A charity that works on behalf of families in Scotland affected by imprisonment has condemned a website for “profiting from other people’s trauma” by selling merchandise which makes light of inmates at a Scottish prison.

The merchandise, which features a design with the slogan ‘Barlinnie Psycho Ward 6-6-6’ on it, is available to purchase on Redbubble, a hugely popular online marketplace for print-on-demand products based on user-submitted artwork. 

Operated by the Scottish Prison Service and located in the residential suburb of Riddrie in the north east of Glasgow, HMP Barlinnie is the largest prison in Scotland. 

Redbubble is headquartered in Melbourne, Australia, but has operations in San Francisco and Berlin. Founded in 2006, it now has over 700,000 active artists on its platform.

READ MORE: More support needed for care-experienced young people with siblings in prison

A total of 78 products featuring the ‘Barlinnie Psycho Ward 6-6-6’ design are listed for sale on the Redbubble website - including t-shirts, baby one-pieces, cotton tote bags, shower curtains, drinks coasters, iPhone cases, mugs and spiral notebooks.

One of the pieces, the ‘essential t-shirt’, is marketed by Redbubble as being “fun as [a] t-shirt for [a] Halloween costume” or as a “great funny stocking filler gift at Christmas”. The t-shirts can be purchased on the site for a retail value of £15.78 each.

The Barlinnie merchandise appears to have been designed and sold by a user called CoolYule, whose profile page lists thousands of other products featuring their designs for sale - including stickers with the slogan ‘Todays Rain Is Tomorrow’s Whisky’, t-shirts with a ‘Scottish Lives Matter’ design and a ‘Let’s Get Brexit Done’ poster. 

Redbubble advertises itself as an online marketplace that “connects artists with customers who are looking for unique, custom-made products” and allows them to “create designs that are then printed on a variety of products, including t-shirts, phone cases, stickers, and more”. 

The Herald: HMP BarlinnieHMP Barlinnie (Image: NQ)

The goods and apparel listed for sale are described as being “officially licensed-inspired gifts".

All designs listed for sale on Redbubble are reportedly reviewed by a team of moderators before they are approved for sale.

Redbubble’s Community and Content Guidelines note that it is “a respectful, supportive, and encouraging community that is deeply passionate about art and creativity”.

The guidelines also warn that “work that glorifies or trivialises violence or human suffering is not permitted. For example, graphic depictions of violence, works that trivialise violent acts, and work or behaviour where the intent of the artist is to incite hatred or violence. This includes the promotion of organisations, groups or people who have a history of violence and/or an agenda of hate.”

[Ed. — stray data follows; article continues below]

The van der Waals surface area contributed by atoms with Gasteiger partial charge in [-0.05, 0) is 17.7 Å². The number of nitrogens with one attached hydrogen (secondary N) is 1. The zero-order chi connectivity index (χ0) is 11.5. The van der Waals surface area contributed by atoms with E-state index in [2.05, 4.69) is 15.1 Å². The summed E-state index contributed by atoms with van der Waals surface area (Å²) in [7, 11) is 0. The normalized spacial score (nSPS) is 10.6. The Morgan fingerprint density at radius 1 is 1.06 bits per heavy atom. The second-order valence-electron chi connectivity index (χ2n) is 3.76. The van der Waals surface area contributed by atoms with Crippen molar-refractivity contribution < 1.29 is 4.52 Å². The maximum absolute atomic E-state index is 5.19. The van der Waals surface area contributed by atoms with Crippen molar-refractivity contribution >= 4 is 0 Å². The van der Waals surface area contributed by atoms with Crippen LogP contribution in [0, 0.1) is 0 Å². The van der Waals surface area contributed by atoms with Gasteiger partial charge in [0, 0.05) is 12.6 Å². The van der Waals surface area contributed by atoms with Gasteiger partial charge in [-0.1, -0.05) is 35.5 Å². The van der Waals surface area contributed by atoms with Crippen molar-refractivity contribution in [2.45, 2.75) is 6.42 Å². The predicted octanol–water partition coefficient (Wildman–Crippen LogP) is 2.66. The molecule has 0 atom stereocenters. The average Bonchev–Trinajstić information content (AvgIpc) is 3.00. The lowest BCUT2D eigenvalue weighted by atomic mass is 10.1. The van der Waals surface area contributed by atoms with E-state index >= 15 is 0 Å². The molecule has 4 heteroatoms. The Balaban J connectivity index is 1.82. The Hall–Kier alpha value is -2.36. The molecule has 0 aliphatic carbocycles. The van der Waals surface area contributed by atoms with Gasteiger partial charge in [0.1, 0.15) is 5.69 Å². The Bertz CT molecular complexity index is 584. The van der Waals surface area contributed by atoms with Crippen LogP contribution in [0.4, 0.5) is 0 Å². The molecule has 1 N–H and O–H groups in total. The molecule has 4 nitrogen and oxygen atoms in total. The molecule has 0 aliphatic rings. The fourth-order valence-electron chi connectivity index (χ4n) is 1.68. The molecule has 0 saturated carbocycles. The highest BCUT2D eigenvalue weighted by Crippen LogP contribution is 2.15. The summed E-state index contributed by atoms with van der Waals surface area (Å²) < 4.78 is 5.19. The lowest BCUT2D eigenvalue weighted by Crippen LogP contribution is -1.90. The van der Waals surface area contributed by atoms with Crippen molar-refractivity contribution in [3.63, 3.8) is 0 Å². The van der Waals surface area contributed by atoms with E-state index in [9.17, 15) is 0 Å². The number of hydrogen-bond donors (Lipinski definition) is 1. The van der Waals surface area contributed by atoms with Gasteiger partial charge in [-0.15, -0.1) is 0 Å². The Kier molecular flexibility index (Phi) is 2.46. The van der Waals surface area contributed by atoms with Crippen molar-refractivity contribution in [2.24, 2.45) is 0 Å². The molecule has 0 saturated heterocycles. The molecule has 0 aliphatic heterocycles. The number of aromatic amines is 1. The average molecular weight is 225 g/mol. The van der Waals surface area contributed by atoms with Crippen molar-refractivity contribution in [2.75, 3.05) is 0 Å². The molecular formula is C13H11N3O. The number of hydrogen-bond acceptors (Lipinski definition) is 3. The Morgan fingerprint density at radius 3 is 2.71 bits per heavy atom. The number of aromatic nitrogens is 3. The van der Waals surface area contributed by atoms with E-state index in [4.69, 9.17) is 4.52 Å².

READ MORE: Warning over funding model for Scotland's criminal justice system

However, the Barlinnie design merchandise has drawn criticism from Edinburgh-based charity Families Outside, which provides information and support to families affected by imprisonment on issues such as housing, finance, and emotional support.

A spokesperson for Families Outside told The Herald: “We are disappointed to hear about this product and to see a company profiting from other people’s trauma, whilst families impacted by imprisonment are being pushed further into poverty. This type of product is made at the expense of people serving a sentence within HMP Barlinnie, as well as their families, and contributes further to the stigma that they face.

“At Families Outside we work with families whose own mental wellbeing is being severely impacted through concerns for those they are supporting. Lengthy wait times for mental health services in prisons make accessing help difficult for those seeking support, and staff shortages in these institutions is leading to people being kept in cells, sometimes for up to 30 hours at a time, with little access to the outdoors.

“On the 30th of November we marked the 2-year anniversary of the Independent Review of the Response to Deaths in Prison Custody, which recommended that there should be an additional inquiry into the prevention of deaths. Little progress has been made since then, and yet we have continued to see a number of deaths in custody occur during this time.

“Families are being left to deal with feelings of grief, trauma, anxiety and distress, and a product like this minimises the significant emotional toll and impact that is felt. To make light of a system that is failing people inside and out does nothing to challenge negative perceptions or raise awareness to the long-lasting impacts that are felt by many.” 

The Herald approached Redbubble for comment.